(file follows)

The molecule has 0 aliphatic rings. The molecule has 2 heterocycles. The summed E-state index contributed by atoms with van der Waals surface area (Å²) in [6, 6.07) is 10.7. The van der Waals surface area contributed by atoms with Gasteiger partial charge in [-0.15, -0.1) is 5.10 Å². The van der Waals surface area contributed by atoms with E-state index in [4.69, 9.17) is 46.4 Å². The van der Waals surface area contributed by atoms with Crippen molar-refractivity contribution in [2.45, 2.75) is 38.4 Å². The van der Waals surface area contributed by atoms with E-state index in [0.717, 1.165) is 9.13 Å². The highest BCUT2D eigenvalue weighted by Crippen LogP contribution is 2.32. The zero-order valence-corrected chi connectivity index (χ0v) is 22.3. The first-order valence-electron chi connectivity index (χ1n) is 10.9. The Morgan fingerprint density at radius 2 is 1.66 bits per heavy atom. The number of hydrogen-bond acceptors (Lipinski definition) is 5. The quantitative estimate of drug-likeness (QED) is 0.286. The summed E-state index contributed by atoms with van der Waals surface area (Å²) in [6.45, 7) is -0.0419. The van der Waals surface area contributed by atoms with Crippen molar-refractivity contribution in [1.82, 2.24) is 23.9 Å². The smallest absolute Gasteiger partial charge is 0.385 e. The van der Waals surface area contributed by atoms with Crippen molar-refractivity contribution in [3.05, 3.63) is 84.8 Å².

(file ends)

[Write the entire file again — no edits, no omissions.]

The molecule has 0 aliphatic rings. The molecule has 2 heterocycles. The summed E-state index contributed by atoms with van der Waals surface area (Å²) in [6, 6.07) is 10.7. The van der Waals surface area contributed by atoms with Gasteiger partial charge in [-0.15, -0.1) is 5.10 Å². The van der Waals surface area contributed by atoms with E-state index in [4.69, 9.17) is 46.4 Å². The van der Waals surface area contributed by atoms with Crippen molar-refractivity contribution in [2.45, 2.75) is 38.4 Å². The van der Waals surface area contributed by atoms with E-state index in [0.717, 1.165) is 9.13 Å². The highest BCUT2D eigenvalue weighted by Crippen LogP contribution is 2.32. The zero-order valence-corrected chi connectivity index (χ0v) is 22.3. The first-order valence-electron chi connectivity index (χ1n) is 10.9. The Morgan fingerprint density at radius 2 is 1.66 bits per heavy atom. The number of hydrogen-bond acceptors (Lipinski definition) is 5. The quantitative estimate of drug-likeness (QED) is 0.286. The summed E-state index contributed by atoms with van der Waals surface area (Å²) in [6.45, 7) is -0.0419. The van der Waals surface area contributed by atoms with Crippen molar-refractivity contribution in [1.82, 2.24) is 23.9 Å². The smallest absolute Gasteiger partial charge is 0.385 e. The van der Waals surface area contributed by atoms with Crippen molar-refractivity contribution in [3.05, 3.63) is 84.8 Å².